11 slots for mitigation isn’t too bad, but you have to make it count. Easy Pickings, Into The Garbage Chute, Outgun, and Suppressive Fire do just that. Vandalize is huge in a support heavy meta, and with five character dice you can get just about anything. It also helps against Vigilance, which is kryptonite to reset decks. Hidden Motive is an easy include since there aren’t a lot of zero-cost options for hero.
Battlefield and Mulligan
Landing Dock is about the only battlefield vehicle decks have these days. It’s good for this deck and almost nobody wants to pick it, so likely you’ll get useful shields instead. If you win the roll off, which is not that uncommon, you have to decide if your opponent getting the Claim every round is worth two shields. I often find myself picking my battlefield these days.
If I don’t draw two ramp cards in my opening hand, I mulligan everything else. R2 Astromech, Triple Laser Turret, and other similar cards are tempting, but you need the round 1 boost.
With the possible decline of support decks, it’s worth considering running Scruffy Looking Nerf-Herder over Vandalize. However, I don’t think I would want both. Strategic Planning is also a great card worth thinking about, but I just don’t see room for it unless reset decks really take off again. Lastly, there’s good reason to cut Hidden Motive for another big mitigation card. Entangle or Beguile are obvious choices, but In The Crosshairs looks pretty good too.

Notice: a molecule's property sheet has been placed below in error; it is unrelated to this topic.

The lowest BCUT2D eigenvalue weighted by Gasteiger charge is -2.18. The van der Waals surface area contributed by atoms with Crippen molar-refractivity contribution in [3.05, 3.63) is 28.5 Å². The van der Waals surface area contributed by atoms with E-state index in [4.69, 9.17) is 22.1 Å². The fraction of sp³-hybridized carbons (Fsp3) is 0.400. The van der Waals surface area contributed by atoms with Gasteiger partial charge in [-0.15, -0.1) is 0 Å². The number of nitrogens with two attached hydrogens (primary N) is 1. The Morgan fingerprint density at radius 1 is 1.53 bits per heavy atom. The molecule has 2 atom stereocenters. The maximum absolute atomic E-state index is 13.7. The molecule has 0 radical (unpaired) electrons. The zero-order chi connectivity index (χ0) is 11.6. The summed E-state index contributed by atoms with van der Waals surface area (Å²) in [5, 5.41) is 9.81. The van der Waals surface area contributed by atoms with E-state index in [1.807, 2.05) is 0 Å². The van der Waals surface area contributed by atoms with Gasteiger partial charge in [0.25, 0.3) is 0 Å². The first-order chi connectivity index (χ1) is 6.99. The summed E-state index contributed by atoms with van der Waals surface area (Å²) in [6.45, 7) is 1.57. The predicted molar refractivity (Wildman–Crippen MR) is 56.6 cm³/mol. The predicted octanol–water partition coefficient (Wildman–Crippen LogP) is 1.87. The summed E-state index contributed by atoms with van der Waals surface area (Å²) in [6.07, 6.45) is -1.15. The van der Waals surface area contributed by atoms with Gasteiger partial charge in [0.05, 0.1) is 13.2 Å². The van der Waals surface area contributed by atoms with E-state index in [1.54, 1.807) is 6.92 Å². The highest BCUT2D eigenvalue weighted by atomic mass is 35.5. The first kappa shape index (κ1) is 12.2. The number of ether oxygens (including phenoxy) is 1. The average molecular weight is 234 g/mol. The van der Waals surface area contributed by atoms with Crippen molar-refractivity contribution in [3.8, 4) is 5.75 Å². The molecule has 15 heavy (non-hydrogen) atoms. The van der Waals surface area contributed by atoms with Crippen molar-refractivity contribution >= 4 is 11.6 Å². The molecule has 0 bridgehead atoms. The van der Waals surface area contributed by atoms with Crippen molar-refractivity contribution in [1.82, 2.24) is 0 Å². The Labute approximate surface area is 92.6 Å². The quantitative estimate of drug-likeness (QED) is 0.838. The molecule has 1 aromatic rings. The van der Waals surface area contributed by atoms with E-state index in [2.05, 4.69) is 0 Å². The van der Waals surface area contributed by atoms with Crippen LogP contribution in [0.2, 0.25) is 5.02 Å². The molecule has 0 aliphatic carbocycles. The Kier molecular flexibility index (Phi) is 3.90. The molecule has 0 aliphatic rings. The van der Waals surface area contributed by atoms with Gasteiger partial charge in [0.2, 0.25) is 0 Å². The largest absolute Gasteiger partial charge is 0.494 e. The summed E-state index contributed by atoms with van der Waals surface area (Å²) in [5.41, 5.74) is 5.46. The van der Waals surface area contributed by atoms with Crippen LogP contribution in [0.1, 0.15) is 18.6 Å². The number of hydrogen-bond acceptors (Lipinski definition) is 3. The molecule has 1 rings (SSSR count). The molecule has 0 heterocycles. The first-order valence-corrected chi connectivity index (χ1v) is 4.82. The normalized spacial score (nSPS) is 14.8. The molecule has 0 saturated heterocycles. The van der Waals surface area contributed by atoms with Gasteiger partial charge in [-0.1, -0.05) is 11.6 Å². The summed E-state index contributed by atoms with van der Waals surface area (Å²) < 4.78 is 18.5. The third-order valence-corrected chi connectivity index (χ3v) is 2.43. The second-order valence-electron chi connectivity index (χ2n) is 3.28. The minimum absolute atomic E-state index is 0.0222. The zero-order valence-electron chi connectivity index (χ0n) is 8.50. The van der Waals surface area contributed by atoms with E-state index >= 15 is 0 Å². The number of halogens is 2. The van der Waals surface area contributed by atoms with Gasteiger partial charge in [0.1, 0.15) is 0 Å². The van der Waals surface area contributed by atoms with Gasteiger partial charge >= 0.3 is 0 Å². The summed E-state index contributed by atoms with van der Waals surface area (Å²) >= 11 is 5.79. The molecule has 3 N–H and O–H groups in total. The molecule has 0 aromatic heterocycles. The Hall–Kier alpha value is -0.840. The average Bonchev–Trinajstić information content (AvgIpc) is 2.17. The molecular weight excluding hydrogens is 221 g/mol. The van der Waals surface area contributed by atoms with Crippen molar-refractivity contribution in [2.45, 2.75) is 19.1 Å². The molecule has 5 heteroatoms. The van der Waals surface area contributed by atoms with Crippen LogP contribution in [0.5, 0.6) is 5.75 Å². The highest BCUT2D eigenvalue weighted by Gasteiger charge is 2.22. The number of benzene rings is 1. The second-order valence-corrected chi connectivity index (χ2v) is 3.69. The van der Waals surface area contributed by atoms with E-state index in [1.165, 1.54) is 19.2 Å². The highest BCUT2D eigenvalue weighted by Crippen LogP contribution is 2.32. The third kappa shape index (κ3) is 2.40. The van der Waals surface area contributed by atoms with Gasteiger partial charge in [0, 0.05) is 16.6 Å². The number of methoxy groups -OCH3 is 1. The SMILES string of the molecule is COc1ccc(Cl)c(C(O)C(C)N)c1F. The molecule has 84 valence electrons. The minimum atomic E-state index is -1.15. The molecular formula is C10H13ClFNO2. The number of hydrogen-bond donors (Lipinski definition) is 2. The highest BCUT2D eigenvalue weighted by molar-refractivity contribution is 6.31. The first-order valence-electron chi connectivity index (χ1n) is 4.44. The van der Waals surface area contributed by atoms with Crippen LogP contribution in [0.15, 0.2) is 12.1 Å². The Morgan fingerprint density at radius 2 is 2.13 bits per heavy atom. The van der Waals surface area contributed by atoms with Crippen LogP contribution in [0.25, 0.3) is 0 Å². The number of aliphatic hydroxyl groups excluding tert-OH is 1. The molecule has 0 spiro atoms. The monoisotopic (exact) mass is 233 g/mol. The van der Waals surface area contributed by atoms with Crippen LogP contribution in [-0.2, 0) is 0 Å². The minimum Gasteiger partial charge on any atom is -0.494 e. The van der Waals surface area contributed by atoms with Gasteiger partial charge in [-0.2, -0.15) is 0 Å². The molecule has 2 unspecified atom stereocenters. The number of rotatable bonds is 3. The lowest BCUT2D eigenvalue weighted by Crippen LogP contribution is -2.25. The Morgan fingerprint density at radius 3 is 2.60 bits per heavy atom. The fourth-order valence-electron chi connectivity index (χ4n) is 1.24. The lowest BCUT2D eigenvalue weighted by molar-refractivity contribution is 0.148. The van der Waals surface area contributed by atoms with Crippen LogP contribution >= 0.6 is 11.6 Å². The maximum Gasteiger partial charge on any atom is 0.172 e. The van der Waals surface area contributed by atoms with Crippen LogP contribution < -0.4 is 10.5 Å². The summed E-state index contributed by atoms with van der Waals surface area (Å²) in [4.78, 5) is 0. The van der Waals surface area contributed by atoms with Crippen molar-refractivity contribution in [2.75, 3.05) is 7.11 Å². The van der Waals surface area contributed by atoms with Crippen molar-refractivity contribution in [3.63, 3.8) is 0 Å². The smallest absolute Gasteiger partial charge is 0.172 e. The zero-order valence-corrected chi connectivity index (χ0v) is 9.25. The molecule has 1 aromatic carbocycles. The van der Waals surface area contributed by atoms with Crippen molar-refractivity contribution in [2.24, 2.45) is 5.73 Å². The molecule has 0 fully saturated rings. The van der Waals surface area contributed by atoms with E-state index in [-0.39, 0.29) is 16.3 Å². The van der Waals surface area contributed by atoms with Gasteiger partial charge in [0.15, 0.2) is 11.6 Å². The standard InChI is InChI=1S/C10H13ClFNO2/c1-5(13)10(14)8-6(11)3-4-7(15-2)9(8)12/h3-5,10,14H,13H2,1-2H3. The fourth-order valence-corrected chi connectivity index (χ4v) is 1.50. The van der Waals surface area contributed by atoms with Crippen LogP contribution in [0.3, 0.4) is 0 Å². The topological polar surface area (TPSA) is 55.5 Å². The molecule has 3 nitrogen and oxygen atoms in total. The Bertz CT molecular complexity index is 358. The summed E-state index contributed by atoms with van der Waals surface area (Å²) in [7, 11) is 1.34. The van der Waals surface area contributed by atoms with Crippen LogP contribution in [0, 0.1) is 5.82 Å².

As mentioned earlier, you want to play as efficiently as possible. You don’t need to resolve your dice for their best sides—just resolve as many as possible. They only time I ever focus a side showing damage to more damage is after an opponent has Claimed and I can secure a kill. The rest of the time I am perfectly happing taking shields and money.
I’m not sure where the Falcon will stand after the latest Balance of the Force meta shift. I fully expect aggro decks to come out swinging, and Vader and Phasma will provide their own challenges, but this Cloud City Corellian is ready.